[Bitcoin-development] Version bits proposal

Tier Nolan tier.nolan at gmail.com
Wed May 27 11:26:33 UTC 2015

On Wed, May 27, 2015 at 11:15 AM, Peter Todd <pete at petertodd.org> wrote:

> The median time mechanism is basically a way for hashing power to show
> what time they think it is. Equally, the nVersion soft-fork mechanism is
> a way for hashing power to show what features they want to support.
Fair enough.  It means slightly more processing, but the median time could
be cached in the header index, so no big deal.

Block counts are inconvenient for planning, as there's no guarantee
> they'll actually happen in any particular time frame, forward and back.

I don't think the deadline needs to be set that accurately.  A roughly 6
month deadline should be fine, but as you say a majority of miners is
needed to abuse the median time and it is already a miner poll.

Perhaps the number of blocks used in the median could be increased to
reduce "noise".

The median time could be median of the last 144 blocks plus 12 hours.

> If you assume no large reorganizations, your table of known BIPs can
> just as easily be a list of block heights even if the median time
> mechanism is used.

I think it makes it easier to write the code.  It reduced the state that
needs to be stored per BIP.  You don't need to check if the previous bips
were all accepted.

Each bit is assigned to a particular BIP for a particular range of times
(or blocks).

If block numbers were used for the deadline, you just need to check the
block index for the deadline block.

enum {

int GetBIPState(block, bip)
    if (block.height == bip.deadline)  // Bit must be set to match
locked/unlocked at deadline
        int bipState = check_supermajority(...);
        if (bipState == BIP_LOCKED && (block.nVersion & bip.bit)
            return BIP_LOCKED;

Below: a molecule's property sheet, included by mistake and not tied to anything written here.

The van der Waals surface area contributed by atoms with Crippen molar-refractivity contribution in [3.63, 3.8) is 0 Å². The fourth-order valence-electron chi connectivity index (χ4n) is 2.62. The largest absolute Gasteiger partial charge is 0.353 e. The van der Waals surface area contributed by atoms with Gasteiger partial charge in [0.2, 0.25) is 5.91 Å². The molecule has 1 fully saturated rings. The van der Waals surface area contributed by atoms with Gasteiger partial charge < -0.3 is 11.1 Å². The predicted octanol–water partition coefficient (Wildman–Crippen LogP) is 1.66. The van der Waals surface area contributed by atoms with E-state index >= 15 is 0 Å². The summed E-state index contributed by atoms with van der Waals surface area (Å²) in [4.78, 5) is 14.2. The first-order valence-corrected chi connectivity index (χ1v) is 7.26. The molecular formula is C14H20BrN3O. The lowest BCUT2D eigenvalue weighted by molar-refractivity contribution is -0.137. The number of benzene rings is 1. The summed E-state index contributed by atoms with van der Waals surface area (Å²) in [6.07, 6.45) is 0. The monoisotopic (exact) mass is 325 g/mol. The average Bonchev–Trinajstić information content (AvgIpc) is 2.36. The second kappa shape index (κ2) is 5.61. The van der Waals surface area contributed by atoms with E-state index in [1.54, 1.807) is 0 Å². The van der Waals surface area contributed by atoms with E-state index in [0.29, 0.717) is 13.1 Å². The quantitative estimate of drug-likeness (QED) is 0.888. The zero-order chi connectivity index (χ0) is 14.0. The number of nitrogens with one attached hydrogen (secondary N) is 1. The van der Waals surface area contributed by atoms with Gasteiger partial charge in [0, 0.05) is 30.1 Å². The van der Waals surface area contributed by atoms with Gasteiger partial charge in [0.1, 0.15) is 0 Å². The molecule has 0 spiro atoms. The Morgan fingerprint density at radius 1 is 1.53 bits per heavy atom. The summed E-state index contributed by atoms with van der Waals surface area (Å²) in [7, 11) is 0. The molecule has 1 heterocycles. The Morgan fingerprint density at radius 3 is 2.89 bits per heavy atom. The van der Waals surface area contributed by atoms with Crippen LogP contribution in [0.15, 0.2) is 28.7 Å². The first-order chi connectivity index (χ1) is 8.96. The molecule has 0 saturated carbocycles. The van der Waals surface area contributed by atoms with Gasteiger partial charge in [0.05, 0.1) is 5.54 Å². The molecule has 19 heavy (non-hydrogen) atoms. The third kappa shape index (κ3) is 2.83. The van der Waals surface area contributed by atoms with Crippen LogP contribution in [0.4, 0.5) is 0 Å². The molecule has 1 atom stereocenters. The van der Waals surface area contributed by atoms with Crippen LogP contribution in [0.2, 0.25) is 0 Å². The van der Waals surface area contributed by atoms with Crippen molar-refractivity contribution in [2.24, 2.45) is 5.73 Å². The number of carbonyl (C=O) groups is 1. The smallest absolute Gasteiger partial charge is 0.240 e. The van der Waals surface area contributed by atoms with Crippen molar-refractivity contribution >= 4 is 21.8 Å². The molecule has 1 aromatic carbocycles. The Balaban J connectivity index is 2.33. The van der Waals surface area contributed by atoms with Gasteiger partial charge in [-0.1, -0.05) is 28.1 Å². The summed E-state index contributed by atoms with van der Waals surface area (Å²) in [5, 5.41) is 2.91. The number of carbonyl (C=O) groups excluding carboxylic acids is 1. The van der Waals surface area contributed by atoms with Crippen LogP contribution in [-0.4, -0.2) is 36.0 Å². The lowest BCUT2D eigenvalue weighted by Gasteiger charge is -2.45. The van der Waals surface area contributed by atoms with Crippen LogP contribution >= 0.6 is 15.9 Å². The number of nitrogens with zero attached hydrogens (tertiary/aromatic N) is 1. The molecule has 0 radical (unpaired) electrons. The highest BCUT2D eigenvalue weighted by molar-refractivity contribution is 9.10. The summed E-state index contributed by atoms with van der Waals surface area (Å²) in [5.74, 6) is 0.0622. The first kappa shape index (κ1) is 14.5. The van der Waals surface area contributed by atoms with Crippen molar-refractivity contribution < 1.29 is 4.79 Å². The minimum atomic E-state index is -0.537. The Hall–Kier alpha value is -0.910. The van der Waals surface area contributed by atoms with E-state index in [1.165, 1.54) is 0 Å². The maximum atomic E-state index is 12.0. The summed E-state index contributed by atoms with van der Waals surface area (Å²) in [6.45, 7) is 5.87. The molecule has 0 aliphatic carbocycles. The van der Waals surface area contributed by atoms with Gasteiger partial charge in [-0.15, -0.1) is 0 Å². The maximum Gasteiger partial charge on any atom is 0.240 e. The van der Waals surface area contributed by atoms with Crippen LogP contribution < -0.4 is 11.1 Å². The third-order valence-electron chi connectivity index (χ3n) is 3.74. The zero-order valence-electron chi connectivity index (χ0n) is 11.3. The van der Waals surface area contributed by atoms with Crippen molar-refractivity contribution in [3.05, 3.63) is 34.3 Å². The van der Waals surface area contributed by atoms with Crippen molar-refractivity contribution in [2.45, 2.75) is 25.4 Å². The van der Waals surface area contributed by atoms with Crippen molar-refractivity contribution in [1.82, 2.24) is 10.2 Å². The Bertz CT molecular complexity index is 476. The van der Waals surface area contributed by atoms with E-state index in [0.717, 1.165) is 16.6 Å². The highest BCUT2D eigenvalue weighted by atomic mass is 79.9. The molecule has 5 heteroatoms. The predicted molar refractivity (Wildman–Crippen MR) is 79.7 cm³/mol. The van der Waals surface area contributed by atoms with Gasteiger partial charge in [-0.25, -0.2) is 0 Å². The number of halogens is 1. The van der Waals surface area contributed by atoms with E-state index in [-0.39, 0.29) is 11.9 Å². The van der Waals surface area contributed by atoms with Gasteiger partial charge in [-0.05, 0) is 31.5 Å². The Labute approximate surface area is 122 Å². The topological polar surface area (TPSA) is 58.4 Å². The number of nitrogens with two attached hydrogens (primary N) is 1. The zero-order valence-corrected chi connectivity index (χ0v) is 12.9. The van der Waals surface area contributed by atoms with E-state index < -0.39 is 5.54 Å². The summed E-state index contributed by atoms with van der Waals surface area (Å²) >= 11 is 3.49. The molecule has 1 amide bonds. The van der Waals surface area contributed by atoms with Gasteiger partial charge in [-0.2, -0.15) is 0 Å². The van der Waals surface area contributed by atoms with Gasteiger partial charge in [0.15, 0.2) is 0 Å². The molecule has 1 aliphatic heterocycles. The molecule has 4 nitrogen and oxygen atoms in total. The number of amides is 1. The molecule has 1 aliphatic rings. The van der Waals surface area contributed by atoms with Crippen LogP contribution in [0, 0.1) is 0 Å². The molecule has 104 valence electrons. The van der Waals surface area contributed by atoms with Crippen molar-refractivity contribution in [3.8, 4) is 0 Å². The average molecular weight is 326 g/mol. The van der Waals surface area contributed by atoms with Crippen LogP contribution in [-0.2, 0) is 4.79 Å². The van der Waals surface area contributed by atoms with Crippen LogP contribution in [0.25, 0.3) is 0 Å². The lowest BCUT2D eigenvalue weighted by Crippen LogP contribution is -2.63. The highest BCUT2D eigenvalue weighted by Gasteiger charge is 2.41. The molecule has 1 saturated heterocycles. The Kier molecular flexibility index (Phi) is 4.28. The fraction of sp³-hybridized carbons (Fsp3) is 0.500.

if (bipState != BIP_LOCKED && (block.nVersion & (~bip.bit)))
            return BIP_INACTIVE;

        return BIP_INVALID_BLOCK;

    if (block.height > deadline) // Look at the deadline block to determine
if the BIP is locked
        return (block_index[deadline].nVersion & bip_bit) != 0 ? BIP_LOCKED

    if (block.height < startline + I) // BIP cannot activate/lock until
startline + implicit window size
        return INACTIVE;

    return check_supermajority(....) // Check supermajority of bit

The block at height deadline would indicate if the BIP was locked in.

Block time could still be used as long as the block height was set after
that.  The deadline_time could be in six months.  The startline height
could be the current block height and the deadline_height could be
startline + 35000.

The gives roughly

start time = now
deadline time = now + six months
deadline height = now + eight months

The deadline height is the block height when the bit is returned to the
pool but the deadline time is when the BIP has to be accepted.

It also helps with the warning system.  For each block height, there is a
set of known BIP bits that are allowed.  Once the final deadline is passed,
the expected mask is zeros.

On Wed, May 27, 2015 at 11:15 AM, Jorge Timón <jtimon at jtimon.cc> wrote:

> On May 27, 2015 11:35 AM, "Tier Nolan" <tier.nolan at gmail.com> wrote:
> > Was the intention to change the 95% rule.  You need 750 of the last 1000
> to activate and then must wait at least 1000 for implication?
> You need 75% to start applying it, 95% to start rejecting blocks that
> don't apply it.

I think the phrasing is ambiguous.  I was just asking for clarification.

"Whenever I out of any W *subsequent* blocks (regardless of the block
itself) have bit B set,"

That suggests that the I of W blocks for the 95% rule must happen after
activation.  This makes the rule checking harder.  Easier to use the
current system, where blocks that were part of the 750 rule also count
towards the 95% rule.
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